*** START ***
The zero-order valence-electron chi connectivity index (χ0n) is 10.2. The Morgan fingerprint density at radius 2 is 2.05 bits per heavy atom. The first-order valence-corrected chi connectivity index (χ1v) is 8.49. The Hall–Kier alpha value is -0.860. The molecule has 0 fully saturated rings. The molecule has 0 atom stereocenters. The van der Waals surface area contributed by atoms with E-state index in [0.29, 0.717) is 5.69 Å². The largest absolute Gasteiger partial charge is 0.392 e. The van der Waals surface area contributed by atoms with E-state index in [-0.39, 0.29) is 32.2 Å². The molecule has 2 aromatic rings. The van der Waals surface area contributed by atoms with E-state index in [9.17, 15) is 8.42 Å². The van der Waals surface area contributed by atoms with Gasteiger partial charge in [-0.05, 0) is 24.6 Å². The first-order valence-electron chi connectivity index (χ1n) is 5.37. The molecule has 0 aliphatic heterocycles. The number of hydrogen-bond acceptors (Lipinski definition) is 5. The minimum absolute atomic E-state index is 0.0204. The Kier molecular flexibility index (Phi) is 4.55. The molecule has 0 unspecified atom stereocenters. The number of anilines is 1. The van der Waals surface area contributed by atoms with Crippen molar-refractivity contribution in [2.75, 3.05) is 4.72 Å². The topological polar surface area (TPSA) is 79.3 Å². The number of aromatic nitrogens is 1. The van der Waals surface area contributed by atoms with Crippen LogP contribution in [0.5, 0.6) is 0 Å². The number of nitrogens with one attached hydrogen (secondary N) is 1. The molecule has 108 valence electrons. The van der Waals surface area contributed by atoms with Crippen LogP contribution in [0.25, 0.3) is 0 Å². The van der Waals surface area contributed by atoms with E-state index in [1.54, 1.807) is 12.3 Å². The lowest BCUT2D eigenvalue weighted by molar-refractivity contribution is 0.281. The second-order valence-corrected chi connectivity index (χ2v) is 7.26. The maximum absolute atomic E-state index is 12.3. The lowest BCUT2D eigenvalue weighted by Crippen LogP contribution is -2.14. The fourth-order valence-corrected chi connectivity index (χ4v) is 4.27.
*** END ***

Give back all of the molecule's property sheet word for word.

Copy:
The zero-order valence-electron chi connectivity index (χ0n) is 10.2. The Morgan fingerprint density at radius 2 is 2.05 bits per heavy atom. The first-order valence-corrected chi connectivity index (χ1v) is 8.49. The Hall–Kier alpha value is -0.860. The molecule has 0 fully saturated rings. The molecule has 0 atom stereocenters. The van der Waals surface area contributed by atoms with E-state index in [0.29, 0.717) is 5.69 Å². The largest absolute Gasteiger partial charge is 0.392 e. The van der Waals surface area contributed by atoms with E-state index in [-0.39, 0.29) is 32.2 Å². The molecule has 2 aromatic rings. The van der Waals surface area contributed by atoms with E-state index in [9.17, 15) is 8.42 Å². The van der Waals surface area contributed by atoms with Gasteiger partial charge in [-0.05, 0) is 24.6 Å². The first-order valence-electron chi connectivity index (χ1n) is 5.37. The molecule has 0 aliphatic heterocycles. The number of hydrogen-bond acceptors (Lipinski definition) is 5. The minimum absolute atomic E-state index is 0.0204. The Kier molecular flexibility index (Phi) is 4.55. The molecule has 0 unspecified atom stereocenters. The number of anilines is 1. The van der Waals surface area contributed by atoms with Crippen molar-refractivity contribution in [2.75, 3.05) is 4.72 Å². The topological polar surface area (TPSA) is 79.3 Å². The number of aromatic nitrogens is 1. The van der Waals surface area contributed by atoms with Crippen LogP contribution in [0.5, 0.6) is 0 Å². The number of nitrogens with one attached hydrogen (secondary N) is 1. The molecule has 108 valence electrons. The van der Waals surface area contributed by atoms with Crippen LogP contribution in [0.25, 0.3) is 0 Å². The van der Waals surface area contributed by atoms with E-state index in [1.54, 1.807) is 12.3 Å². The lowest BCUT2D eigenvalue weighted by molar-refractivity contribution is 0.281. The second-order valence-corrected chi connectivity index (χ2v) is 7.26. The maximum absolute atomic E-state index is 12.3. The lowest BCUT2D eigenvalue weighted by Crippen LogP contribution is -2.14. The fourth-order valence-corrected chi connectivity index (χ4v) is 4.27.